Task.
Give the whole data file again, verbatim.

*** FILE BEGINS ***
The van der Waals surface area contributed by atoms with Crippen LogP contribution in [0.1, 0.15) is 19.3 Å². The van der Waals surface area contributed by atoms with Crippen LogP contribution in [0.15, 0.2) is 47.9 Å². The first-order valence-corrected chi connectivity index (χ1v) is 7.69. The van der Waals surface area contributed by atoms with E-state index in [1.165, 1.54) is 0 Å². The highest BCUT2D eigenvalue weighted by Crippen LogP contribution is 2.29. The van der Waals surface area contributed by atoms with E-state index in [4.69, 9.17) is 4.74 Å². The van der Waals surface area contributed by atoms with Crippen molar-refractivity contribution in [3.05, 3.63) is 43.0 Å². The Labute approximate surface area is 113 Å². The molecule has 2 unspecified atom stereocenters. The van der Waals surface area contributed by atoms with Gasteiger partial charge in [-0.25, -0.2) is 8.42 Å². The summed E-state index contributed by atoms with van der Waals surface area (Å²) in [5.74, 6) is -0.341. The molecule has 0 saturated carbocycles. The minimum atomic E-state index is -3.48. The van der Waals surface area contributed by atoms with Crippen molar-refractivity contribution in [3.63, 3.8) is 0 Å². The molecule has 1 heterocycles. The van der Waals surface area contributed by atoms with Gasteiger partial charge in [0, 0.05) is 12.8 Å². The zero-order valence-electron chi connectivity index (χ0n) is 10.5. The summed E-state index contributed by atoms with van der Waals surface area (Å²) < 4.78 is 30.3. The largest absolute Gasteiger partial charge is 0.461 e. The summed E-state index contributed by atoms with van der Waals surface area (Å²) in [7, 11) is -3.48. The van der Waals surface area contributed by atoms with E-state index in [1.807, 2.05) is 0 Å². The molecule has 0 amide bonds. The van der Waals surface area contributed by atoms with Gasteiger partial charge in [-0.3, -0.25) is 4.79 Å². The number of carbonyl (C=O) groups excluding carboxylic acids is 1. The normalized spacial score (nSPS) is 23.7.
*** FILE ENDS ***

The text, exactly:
The van der Waals surface area contributed by atoms with Crippen LogP contribution in [0.1, 0.15) is 19.3 Å². The van der Waals surface area contributed by atoms with Crippen LogP contribution in [0.15, 0.2) is 47.9 Å². The first-order valence-corrected chi connectivity index (χ1v) is 7.69. The van der Waals surface area contributed by atoms with E-state index in [1.165, 1.54) is 0 Å². The highest BCUT2D eigenvalue weighted by Crippen LogP contribution is 2.29. The van der Waals surface area contributed by atoms with E-state index in [4.69, 9.17) is 4.74 Å². The van der Waals surface area contributed by atoms with Crippen molar-refractivity contribution in [3.05, 3.63) is 43.0 Å². The Labute approximate surface area is 113 Å². The molecule has 2 unspecified atom stereocenters. The van der Waals surface area contributed by atoms with Gasteiger partial charge in [-0.25, -0.2) is 8.42 Å². The summed E-state index contributed by atoms with van der Waals surface area (Å²) in [5.74, 6) is -0.341. The molecule has 0 saturated carbocycles. The minimum atomic E-state index is -3.48. The van der Waals surface area contributed by atoms with Crippen molar-refractivity contribution in [3.63, 3.8) is 0 Å². The molecule has 1 heterocycles. The van der Waals surface area contributed by atoms with Gasteiger partial charge in [0, 0.05) is 12.8 Å². The zero-order valence-electron chi connectivity index (χ0n) is 10.5. The summed E-state index contributed by atoms with van der Waals surface area (Å²) < 4.78 is 30.3. The largest absolute Gasteiger partial charge is 0.461 e. The summed E-state index contributed by atoms with van der Waals surface area (Å²) in [7, 11) is -3.48. The van der Waals surface area contributed by atoms with E-state index in [1.807, 2.05) is 0 Å². The molecule has 0 amide bonds. The van der Waals surface area contributed by atoms with Gasteiger partial charge in [-0.3, -0.25) is 4.79 Å². The number of carbonyl (C=O) groups excluding carboxylic acids is 1. The normalized spacial score (nSPS) is 23.7.